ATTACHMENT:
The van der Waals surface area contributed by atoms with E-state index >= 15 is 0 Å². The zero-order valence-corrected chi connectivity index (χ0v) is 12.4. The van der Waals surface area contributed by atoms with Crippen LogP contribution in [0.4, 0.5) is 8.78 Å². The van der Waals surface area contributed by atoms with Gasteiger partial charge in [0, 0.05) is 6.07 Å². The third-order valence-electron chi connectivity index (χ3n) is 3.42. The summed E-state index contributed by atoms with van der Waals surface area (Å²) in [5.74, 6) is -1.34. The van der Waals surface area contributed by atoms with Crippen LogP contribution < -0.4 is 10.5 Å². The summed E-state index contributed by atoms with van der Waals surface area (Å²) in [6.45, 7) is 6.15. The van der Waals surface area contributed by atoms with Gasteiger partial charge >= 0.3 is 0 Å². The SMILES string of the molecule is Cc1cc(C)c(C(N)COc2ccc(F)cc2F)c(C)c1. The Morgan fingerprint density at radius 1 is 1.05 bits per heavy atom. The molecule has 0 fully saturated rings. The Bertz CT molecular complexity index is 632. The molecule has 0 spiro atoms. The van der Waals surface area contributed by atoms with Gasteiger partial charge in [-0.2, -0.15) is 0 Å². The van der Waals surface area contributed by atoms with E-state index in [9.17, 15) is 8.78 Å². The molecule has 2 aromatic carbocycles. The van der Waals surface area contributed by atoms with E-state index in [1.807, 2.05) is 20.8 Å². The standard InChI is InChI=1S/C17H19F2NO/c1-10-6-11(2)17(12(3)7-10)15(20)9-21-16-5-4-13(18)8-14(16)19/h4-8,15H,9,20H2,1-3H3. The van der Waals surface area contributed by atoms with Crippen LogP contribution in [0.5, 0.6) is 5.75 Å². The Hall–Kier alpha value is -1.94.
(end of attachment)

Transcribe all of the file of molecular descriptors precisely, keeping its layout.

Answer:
The van der Waals surface area contributed by atoms with E-state index >= 15 is 0 Å². The zero-order valence-corrected chi connectivity index (χ0v) is 12.4. The van der Waals surface area contributed by atoms with Crippen LogP contribution in [0.4, 0.5) is 8.78 Å². The van der Waals surface area contributed by atoms with Gasteiger partial charge in [0, 0.05) is 6.07 Å². The third-order valence-electron chi connectivity index (χ3n) is 3.42. The summed E-state index contributed by atoms with van der Waals surface area (Å²) in [5.74, 6) is -1.34. The van der Waals surface area contributed by atoms with Crippen LogP contribution < -0.4 is 10.5 Å². The summed E-state index contributed by atoms with van der Waals surface area (Å²) in [6.45, 7) is 6.15. The van der Waals surface area contributed by atoms with Gasteiger partial charge >= 0.3 is 0 Å². The SMILES string of the molecule is Cc1cc(C)c(C(N)COc2ccc(F)cc2F)c(C)c1. The Morgan fingerprint density at radius 1 is 1.05 bits per heavy atom. The molecule has 0 fully saturated rings. The Bertz CT molecular complexity index is 632. The molecule has 0 spiro atoms. The van der Waals surface area contributed by atoms with Gasteiger partial charge in [-0.2, -0.15) is 0 Å². The van der Waals surface area contributed by atoms with E-state index in [9.17, 15) is 8.78 Å². The molecule has 2 aromatic carbocycles. The van der Waals surface area contributed by atoms with E-state index in [1.807, 2.05) is 20.8 Å². The standard InChI is InChI=1S/C17H19F2NO/c1-10-6-11(2)17(12(3)7-10)15(20)9-21-16-5-4-13(18)8-14(16)19/h4-8,15H,9,20H2,1-3H3. The van der Waals surface area contributed by atoms with Crippen LogP contribution in [0.5, 0.6) is 5.75 Å². The Hall–Kier alpha value is -1.94.